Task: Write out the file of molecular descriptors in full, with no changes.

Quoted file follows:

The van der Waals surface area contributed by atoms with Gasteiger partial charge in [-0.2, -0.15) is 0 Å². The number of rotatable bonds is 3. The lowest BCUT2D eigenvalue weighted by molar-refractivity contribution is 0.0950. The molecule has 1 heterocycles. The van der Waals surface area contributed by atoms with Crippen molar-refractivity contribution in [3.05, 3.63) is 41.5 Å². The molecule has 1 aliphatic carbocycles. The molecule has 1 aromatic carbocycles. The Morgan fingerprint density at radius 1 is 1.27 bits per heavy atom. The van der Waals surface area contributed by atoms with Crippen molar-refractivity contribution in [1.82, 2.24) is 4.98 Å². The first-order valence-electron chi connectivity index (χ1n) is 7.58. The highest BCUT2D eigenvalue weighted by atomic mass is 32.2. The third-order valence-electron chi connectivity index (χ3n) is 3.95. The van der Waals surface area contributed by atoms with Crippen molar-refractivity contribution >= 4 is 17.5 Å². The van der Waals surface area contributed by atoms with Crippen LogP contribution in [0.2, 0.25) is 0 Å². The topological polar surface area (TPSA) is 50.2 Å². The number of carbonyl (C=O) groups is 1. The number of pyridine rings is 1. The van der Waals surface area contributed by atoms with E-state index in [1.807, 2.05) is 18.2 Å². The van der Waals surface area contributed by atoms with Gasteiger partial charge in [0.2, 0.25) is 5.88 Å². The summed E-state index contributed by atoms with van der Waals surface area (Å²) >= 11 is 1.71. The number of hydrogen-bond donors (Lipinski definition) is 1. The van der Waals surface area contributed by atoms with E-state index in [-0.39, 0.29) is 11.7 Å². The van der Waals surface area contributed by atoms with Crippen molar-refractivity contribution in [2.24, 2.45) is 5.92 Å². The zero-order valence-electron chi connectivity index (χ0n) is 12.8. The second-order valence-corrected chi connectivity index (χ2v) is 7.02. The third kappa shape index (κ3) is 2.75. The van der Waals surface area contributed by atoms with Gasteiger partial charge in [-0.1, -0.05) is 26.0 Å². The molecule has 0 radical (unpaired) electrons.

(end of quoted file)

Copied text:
The van der Waals surface area contributed by atoms with Gasteiger partial charge in [-0.2, -0.15) is 0 Å². The number of rotatable bonds is 3. The lowest BCUT2D eigenvalue weighted by molar-refractivity contribution is 0.0950. The molecule has 1 heterocycles. The van der Waals surface area contributed by atoms with Crippen molar-refractivity contribution in [3.05, 3.63) is 41.5 Å². The molecule has 1 aliphatic carbocycles. The molecule has 1 aromatic carbocycles. The Morgan fingerprint density at radius 1 is 1.27 bits per heavy atom. The van der Waals surface area contributed by atoms with Crippen molar-refractivity contribution in [1.82, 2.24) is 4.98 Å². The first-order valence-electron chi connectivity index (χ1n) is 7.58. The highest BCUT2D eigenvalue weighted by atomic mass is 32.2. The third-order valence-electron chi connectivity index (χ3n) is 3.95. The van der Waals surface area contributed by atoms with Crippen molar-refractivity contribution >= 4 is 17.5 Å². The van der Waals surface area contributed by atoms with Crippen LogP contribution in [0.2, 0.25) is 0 Å². The topological polar surface area (TPSA) is 50.2 Å². The number of carbonyl (C=O) groups is 1. The number of pyridine rings is 1. The van der Waals surface area contributed by atoms with E-state index in [1.807, 2.05) is 18.2 Å². The van der Waals surface area contributed by atoms with Gasteiger partial charge in [0.2, 0.25) is 5.88 Å². The summed E-state index contributed by atoms with van der Waals surface area (Å²) >= 11 is 1.71. The number of hydrogen-bond donors (Lipinski definition) is 1. The van der Waals surface area contributed by atoms with E-state index in [-0.39, 0.29) is 11.7 Å². The van der Waals surface area contributed by atoms with Crippen molar-refractivity contribution in [2.24, 2.45) is 5.92 Å². The zero-order valence-electron chi connectivity index (χ0n) is 12.8. The second-order valence-corrected chi connectivity index (χ2v) is 7.02. The third kappa shape index (κ3) is 2.75. The van der Waals surface area contributed by atoms with Gasteiger partial charge in [-0.1, -0.05) is 26.0 Å². The molecule has 0 radical (unpaired) electrons.